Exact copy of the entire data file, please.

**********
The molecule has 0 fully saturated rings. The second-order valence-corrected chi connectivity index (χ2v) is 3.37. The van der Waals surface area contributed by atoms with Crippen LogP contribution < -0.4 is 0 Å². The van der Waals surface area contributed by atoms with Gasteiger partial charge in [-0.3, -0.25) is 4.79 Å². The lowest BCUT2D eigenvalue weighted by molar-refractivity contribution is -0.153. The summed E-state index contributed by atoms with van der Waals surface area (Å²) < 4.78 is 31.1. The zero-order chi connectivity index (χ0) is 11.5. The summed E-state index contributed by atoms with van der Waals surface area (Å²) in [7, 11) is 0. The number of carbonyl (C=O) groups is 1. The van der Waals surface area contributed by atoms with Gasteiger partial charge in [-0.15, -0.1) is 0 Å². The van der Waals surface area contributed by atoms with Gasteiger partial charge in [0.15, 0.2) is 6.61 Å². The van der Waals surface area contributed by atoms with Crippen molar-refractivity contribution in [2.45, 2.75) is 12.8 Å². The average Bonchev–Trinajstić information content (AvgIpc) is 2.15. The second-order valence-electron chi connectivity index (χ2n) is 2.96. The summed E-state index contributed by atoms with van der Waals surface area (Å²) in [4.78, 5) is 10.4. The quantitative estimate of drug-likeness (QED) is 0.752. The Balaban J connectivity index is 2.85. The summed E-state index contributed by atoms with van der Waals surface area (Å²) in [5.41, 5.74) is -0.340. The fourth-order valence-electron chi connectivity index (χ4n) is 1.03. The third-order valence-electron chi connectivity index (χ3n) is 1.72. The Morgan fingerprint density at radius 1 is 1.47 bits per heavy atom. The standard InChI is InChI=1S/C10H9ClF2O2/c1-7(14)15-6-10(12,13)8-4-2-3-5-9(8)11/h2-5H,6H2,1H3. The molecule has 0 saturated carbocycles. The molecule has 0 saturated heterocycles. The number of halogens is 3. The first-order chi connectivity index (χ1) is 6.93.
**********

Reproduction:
The molecule has 0 fully saturated rings. The second-order valence-corrected chi connectivity index (χ2v) is 3.37. The van der Waals surface area contributed by atoms with Crippen LogP contribution < -0.4 is 0 Å². The van der Waals surface area contributed by atoms with Gasteiger partial charge in [-0.3, -0.25) is 4.79 Å². The lowest BCUT2D eigenvalue weighted by molar-refractivity contribution is -0.153. The summed E-state index contributed by atoms with van der Waals surface area (Å²) < 4.78 is 31.1. The zero-order chi connectivity index (χ0) is 11.5. The summed E-state index contributed by atoms with van der Waals surface area (Å²) in [7, 11) is 0. The number of carbonyl (C=O) groups is 1. The van der Waals surface area contributed by atoms with Gasteiger partial charge in [-0.15, -0.1) is 0 Å². The van der Waals surface area contributed by atoms with Gasteiger partial charge in [0.15, 0.2) is 6.61 Å². The van der Waals surface area contributed by atoms with Crippen molar-refractivity contribution in [2.45, 2.75) is 12.8 Å². The average Bonchev–Trinajstić information content (AvgIpc) is 2.15. The second-order valence-electron chi connectivity index (χ2n) is 2.96. The summed E-state index contributed by atoms with van der Waals surface area (Å²) in [4.78, 5) is 10.4. The quantitative estimate of drug-likeness (QED) is 0.752. The Balaban J connectivity index is 2.85. The summed E-state index contributed by atoms with van der Waals surface area (Å²) in [5.41, 5.74) is -0.340. The fourth-order valence-electron chi connectivity index (χ4n) is 1.03. The third-order valence-electron chi connectivity index (χ3n) is 1.72. The Morgan fingerprint density at radius 1 is 1.47 bits per heavy atom. The standard InChI is InChI=1S/C10H9ClF2O2/c1-7(14)15-6-10(12,13)8-4-2-3-5-9(8)11/h2-5H,6H2,1H3. The molecule has 0 saturated carbocycles. The molecule has 0 saturated heterocycles. The number of halogens is 3. The first-order chi connectivity index (χ1) is 6.93.